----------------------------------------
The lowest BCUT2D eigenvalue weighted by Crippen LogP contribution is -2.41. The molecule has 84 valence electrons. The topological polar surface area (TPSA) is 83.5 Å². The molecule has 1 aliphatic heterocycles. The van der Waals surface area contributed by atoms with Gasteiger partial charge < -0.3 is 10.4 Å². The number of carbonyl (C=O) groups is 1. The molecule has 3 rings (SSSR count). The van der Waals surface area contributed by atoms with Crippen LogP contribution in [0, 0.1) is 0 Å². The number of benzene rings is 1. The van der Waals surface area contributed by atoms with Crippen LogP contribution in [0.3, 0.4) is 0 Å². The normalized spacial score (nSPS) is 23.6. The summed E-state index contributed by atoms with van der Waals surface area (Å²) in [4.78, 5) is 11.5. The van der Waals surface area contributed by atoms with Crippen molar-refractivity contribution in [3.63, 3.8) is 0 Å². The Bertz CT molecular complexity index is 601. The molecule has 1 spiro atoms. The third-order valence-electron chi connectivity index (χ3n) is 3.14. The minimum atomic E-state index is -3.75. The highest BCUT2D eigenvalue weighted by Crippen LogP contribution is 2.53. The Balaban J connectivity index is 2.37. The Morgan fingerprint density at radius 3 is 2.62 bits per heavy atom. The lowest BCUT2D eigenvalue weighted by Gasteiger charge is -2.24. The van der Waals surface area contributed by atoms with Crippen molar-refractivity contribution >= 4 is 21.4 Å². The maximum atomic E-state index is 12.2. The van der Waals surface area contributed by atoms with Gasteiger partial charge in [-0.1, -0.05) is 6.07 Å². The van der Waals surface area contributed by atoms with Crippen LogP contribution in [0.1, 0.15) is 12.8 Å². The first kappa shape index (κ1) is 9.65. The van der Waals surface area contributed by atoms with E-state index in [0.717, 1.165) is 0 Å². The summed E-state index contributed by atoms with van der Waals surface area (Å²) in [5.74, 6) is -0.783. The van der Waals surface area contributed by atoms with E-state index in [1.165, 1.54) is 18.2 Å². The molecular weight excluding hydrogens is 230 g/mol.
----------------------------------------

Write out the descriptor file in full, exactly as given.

The lowest BCUT2D eigenvalue weighted by Crippen LogP contribution is -2.41. The molecule has 84 valence electrons. The topological polar surface area (TPSA) is 83.5 Å². The molecule has 1 aliphatic heterocycles. The van der Waals surface area contributed by atoms with Gasteiger partial charge < -0.3 is 10.4 Å². The number of carbonyl (C=O) groups is 1. The molecule has 3 rings (SSSR count). The van der Waals surface area contributed by atoms with Crippen LogP contribution in [0, 0.1) is 0 Å². The number of benzene rings is 1. The van der Waals surface area contributed by atoms with Crippen LogP contribution in [0.3, 0.4) is 0 Å². The normalized spacial score (nSPS) is 23.6. The summed E-state index contributed by atoms with van der Waals surface area (Å²) in [4.78, 5) is 11.5. The van der Waals surface area contributed by atoms with Crippen molar-refractivity contribution in [3.63, 3.8) is 0 Å². The Bertz CT molecular complexity index is 601. The molecule has 1 spiro atoms. The third-order valence-electron chi connectivity index (χ3n) is 3.14. The minimum atomic E-state index is -3.75. The highest BCUT2D eigenvalue weighted by Crippen LogP contribution is 2.53. The Balaban J connectivity index is 2.37. The Morgan fingerprint density at radius 3 is 2.62 bits per heavy atom. The lowest BCUT2D eigenvalue weighted by Gasteiger charge is -2.24. The van der Waals surface area contributed by atoms with Crippen molar-refractivity contribution >= 4 is 21.4 Å². The maximum atomic E-state index is 12.2. The van der Waals surface area contributed by atoms with Gasteiger partial charge in [-0.1, -0.05) is 6.07 Å². The van der Waals surface area contributed by atoms with Crippen LogP contribution in [0.1, 0.15) is 12.8 Å². The first kappa shape index (κ1) is 9.65. The van der Waals surface area contributed by atoms with E-state index in [0.717, 1.165) is 0 Å². The summed E-state index contributed by atoms with van der Waals surface area (Å²) in [5.74, 6) is -0.783. The van der Waals surface area contributed by atoms with E-state index in [1.165, 1.54) is 18.2 Å². The molecular weight excluding hydrogens is 230 g/mol.